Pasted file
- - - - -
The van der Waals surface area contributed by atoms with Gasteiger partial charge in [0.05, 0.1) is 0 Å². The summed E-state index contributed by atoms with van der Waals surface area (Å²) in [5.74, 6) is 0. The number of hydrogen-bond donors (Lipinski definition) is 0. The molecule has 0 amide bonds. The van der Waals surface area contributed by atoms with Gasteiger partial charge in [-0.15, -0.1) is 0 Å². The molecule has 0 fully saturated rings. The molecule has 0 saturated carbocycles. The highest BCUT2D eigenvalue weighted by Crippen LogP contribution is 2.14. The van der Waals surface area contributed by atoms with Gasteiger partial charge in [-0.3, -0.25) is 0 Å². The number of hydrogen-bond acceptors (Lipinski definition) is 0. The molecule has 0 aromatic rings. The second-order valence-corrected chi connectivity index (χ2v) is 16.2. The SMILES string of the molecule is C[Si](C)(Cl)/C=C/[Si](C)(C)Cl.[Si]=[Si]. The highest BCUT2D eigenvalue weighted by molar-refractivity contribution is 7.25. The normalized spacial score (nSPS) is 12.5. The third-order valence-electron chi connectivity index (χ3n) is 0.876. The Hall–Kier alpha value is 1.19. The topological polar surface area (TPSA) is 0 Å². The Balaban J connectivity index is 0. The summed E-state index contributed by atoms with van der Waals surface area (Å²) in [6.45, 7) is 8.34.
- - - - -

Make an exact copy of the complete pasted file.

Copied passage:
The van der Waals surface area contributed by atoms with Gasteiger partial charge in [0.05, 0.1) is 0 Å². The summed E-state index contributed by atoms with van der Waals surface area (Å²) in [5.74, 6) is 0. The number of hydrogen-bond donors (Lipinski definition) is 0. The molecule has 0 amide bonds. The van der Waals surface area contributed by atoms with Gasteiger partial charge in [-0.15, -0.1) is 0 Å². The molecule has 0 fully saturated rings. The molecule has 0 saturated carbocycles. The highest BCUT2D eigenvalue weighted by Crippen LogP contribution is 2.14. The van der Waals surface area contributed by atoms with Gasteiger partial charge in [-0.3, -0.25) is 0 Å². The number of hydrogen-bond acceptors (Lipinski definition) is 0. The molecule has 0 aromatic rings. The second-order valence-corrected chi connectivity index (χ2v) is 16.2. The SMILES string of the molecule is C[Si](C)(Cl)/C=C/[Si](C)(C)Cl.[Si]=[Si]. The highest BCUT2D eigenvalue weighted by molar-refractivity contribution is 7.25. The normalized spacial score (nSPS) is 12.5. The third-order valence-electron chi connectivity index (χ3n) is 0.876. The Hall–Kier alpha value is 1.19. The topological polar surface area (TPSA) is 0 Å². The Balaban J connectivity index is 0. The summed E-state index contributed by atoms with van der Waals surface area (Å²) in [6.45, 7) is 8.34.